Luggable Loo With a little preparation, you can have a decent emergency toilet. If you have a medium sized plastic bucket (5-6 gallon), lined with a heavy-duty garbage bag, you have a toilet. Don't forget to add deodorized cat litter to assist with the odor. Make sure you have a lid to cover it. A plastic toilet seat can be purchased to fit on the bucket for a more comfortable seat. If you don’t have an extra plastic bucket available, you can make a latrine by digging a long trench approximately one foot wide and 12 to 18 inches deep and cover as you go. When you dig too deep a latrine it can slow the bacterial breakdown process. The long latrine approach is appropriate for large groups camping in one spot for a long period.
Getting Rid of Refuse If you cannot dispose of refuse properly you should always bury biodegradable garbage and human waste to avoid the spread of disease by rats and insects. Dig a pit 12 to 18 inches deep and at least 50 feet but preferably 200 plus feet downhill and away from any well, spring, or water supply. Fill the pit with the refuse and cover with dirt. For back-country hikers, packing out all solid waste is always appropriate, and some authorities at high-use rivers usually require this process. You can make a seat for your latrine by laying logs across the hole, leaving an area open for you to use. After use, cover the waste with small amounts of dirt to decrease the odor. A covered toilet reduces more of the odor than an open one. Make a toilet cover with wood or a large leaf. If the odor becomes unbearable, fill in the latrine completely with dirt and dig a new one. Build a new seat and burn the old wood that you used for the last toilet.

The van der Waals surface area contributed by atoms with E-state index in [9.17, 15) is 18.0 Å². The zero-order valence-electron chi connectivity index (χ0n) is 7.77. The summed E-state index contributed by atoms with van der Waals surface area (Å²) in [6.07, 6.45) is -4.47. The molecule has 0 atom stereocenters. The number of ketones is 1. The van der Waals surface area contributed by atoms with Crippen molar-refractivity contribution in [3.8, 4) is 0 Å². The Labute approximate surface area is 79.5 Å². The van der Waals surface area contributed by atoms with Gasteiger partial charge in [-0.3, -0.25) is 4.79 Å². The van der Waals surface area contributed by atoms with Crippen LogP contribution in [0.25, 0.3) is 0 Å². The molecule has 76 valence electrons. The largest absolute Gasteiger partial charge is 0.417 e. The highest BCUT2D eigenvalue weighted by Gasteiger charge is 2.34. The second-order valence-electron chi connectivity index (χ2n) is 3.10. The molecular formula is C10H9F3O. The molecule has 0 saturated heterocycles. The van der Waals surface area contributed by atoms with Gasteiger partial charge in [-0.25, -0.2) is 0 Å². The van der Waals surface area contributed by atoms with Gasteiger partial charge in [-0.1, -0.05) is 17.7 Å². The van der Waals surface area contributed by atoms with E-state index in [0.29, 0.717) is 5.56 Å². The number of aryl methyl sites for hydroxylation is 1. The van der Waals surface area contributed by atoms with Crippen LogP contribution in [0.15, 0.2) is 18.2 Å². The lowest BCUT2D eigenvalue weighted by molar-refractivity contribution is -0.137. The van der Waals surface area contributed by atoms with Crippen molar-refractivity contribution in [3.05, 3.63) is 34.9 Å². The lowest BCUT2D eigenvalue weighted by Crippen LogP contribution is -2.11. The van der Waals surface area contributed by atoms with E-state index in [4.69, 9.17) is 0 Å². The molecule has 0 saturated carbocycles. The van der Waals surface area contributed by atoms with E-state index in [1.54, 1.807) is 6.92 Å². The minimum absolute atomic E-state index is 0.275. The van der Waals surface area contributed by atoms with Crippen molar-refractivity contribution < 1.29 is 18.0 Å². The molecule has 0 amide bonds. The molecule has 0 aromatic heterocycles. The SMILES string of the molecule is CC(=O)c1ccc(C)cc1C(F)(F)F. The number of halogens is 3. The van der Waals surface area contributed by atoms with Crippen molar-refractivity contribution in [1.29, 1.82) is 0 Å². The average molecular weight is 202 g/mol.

Keeping Food Sanitary All food scraps should be either burned or buried in a pit far from your living area to keep bears and other wild animals away from you. Keep all your food covered and off the ground. You may keep your food in a tree, but be sure tree dwelling creatures can’t get into it. Replace all lids on water bottles and other containers immediately after use. Do not wash your dishes in the area where you get your drinking water supply. Instead, wash your dishes away from a stream. Use clean plates or eat out of the original food containers to prevent the spread of germs. Wash and peel all fruits and vegetables before eating. Prepare only as much as will be eaten at each meal.
Here is a hygiene and sanitation checklist to get started.